Selection of refugees

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Title Source Country
Welcome to Europe! A comprehensive guide to resettlement ICMC Europe Belgium, Czech Republic
Refugee Resettlement in France Factsheet Forum Réfugiés-Cosi France
Comment se déroule la sélection des réfugiés dans le cadre de la réinstallation? Commissariat Général aux réfugiés et aux apatrides (CGRA) - BELGIUM Belgium
How to sponsor a refugee CIC, Government of Canada
Carlow Rohingya Resettlement Programme Aoife Titley Ireland
Resettling Refugees: Canada’s Humanitarian Commitments Sandra Elgersma, Economics, Resources and International Affairs Division - The Library of Parliament, Canada
Preparing for Syrian Resettlement webinar Ethiopian Community Development Council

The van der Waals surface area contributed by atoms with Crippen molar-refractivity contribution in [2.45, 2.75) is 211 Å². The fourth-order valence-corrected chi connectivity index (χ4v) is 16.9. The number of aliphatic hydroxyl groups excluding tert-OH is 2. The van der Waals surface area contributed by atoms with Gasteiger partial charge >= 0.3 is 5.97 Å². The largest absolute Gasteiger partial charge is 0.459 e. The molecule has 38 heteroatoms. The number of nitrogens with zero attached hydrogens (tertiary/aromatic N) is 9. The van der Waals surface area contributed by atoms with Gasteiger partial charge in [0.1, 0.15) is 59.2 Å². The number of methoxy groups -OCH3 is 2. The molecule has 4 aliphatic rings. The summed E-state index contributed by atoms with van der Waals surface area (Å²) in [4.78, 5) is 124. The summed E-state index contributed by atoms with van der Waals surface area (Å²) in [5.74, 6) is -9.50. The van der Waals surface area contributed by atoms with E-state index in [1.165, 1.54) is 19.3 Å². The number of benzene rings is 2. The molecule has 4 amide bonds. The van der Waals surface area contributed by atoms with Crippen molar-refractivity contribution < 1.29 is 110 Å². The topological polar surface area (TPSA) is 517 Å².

'We are the victims of the separation': A Report on Bhutanese Refugees Remaining in Nepal Susan Banki & Nicole Phillips
REMOVING THE STUMBLING BLOCKS: Ways to Use Resettlement More Effectively to Protect Vulnerable Refugee Minors The University of Sydney
First Steps in Pathway to Protection Immi TV, Department of Immigration and Border Protection, Australian government
Video Interview Pilot Immigration and Naturalisation Service of the Netherlands - INS and COA Netherlands
FA.RE. Feasibility Study for an Italian Resettlement Programme Italian Ministry of Interior Affairs, Italian Council for Refugees (CIR) Italy
Statistical Overview - Migration and Asylum 2011 The Danish Immigration Service Denmark
A Life on Hold Nick Francis & Mark Silver